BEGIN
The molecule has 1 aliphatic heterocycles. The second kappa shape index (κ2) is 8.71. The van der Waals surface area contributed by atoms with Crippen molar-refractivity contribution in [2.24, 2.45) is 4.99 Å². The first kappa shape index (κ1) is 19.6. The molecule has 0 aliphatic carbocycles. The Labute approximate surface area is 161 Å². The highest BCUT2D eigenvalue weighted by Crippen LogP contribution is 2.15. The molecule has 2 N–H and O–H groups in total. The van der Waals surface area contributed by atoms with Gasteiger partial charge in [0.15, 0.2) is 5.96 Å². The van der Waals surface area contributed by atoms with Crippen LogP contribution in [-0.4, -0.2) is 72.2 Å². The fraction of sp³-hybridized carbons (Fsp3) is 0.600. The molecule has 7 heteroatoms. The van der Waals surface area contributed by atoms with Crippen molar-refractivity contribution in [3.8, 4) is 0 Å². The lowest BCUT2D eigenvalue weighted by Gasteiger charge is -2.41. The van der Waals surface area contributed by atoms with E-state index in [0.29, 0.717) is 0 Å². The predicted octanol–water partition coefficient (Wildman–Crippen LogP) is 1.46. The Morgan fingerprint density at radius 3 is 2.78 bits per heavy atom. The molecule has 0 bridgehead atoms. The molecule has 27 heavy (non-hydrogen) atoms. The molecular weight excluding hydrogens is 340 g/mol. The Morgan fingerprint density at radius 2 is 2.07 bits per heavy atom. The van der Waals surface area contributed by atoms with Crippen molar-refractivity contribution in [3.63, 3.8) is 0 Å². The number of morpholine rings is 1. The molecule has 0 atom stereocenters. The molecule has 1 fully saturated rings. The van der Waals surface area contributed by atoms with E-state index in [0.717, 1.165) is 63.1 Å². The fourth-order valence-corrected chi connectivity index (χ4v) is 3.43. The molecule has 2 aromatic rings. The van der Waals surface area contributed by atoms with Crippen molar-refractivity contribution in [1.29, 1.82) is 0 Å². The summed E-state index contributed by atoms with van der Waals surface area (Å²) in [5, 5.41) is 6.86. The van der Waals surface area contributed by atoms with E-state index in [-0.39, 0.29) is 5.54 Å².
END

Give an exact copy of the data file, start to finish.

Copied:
The molecule has 1 aliphatic heterocycles. The second kappa shape index (κ2) is 8.71. The van der Waals surface area contributed by atoms with Crippen molar-refractivity contribution in [2.24, 2.45) is 4.99 Å². The first kappa shape index (κ1) is 19.6. The molecule has 0 aliphatic carbocycles. The Labute approximate surface area is 161 Å². The highest BCUT2D eigenvalue weighted by Crippen LogP contribution is 2.15. The molecule has 2 N–H and O–H groups in total. The van der Waals surface area contributed by atoms with Gasteiger partial charge in [0.15, 0.2) is 5.96 Å². The van der Waals surface area contributed by atoms with Crippen LogP contribution in [-0.4, -0.2) is 72.2 Å². The fraction of sp³-hybridized carbons (Fsp3) is 0.600. The molecule has 7 heteroatoms. The van der Waals surface area contributed by atoms with Crippen molar-refractivity contribution in [3.8, 4) is 0 Å². The lowest BCUT2D eigenvalue weighted by Gasteiger charge is -2.41. The van der Waals surface area contributed by atoms with E-state index in [0.29, 0.717) is 0 Å². The predicted octanol–water partition coefficient (Wildman–Crippen LogP) is 1.46. The Morgan fingerprint density at radius 3 is 2.78 bits per heavy atom. The molecule has 0 bridgehead atoms. The molecule has 27 heavy (non-hydrogen) atoms. The molecular weight excluding hydrogens is 340 g/mol. The Morgan fingerprint density at radius 2 is 2.07 bits per heavy atom. The van der Waals surface area contributed by atoms with Crippen molar-refractivity contribution in [3.63, 3.8) is 0 Å². The number of morpholine rings is 1. The molecule has 0 atom stereocenters. The molecule has 1 fully saturated rings. The van der Waals surface area contributed by atoms with E-state index in [0.717, 1.165) is 63.1 Å². The fourth-order valence-corrected chi connectivity index (χ4v) is 3.43. The molecule has 2 aromatic rings. The van der Waals surface area contributed by atoms with Crippen molar-refractivity contribution in [1.29, 1.82) is 0 Å². The summed E-state index contributed by atoms with van der Waals surface area (Å²) in [5, 5.41) is 6.86. The van der Waals surface area contributed by atoms with E-state index in [-0.39, 0.29) is 5.54 Å².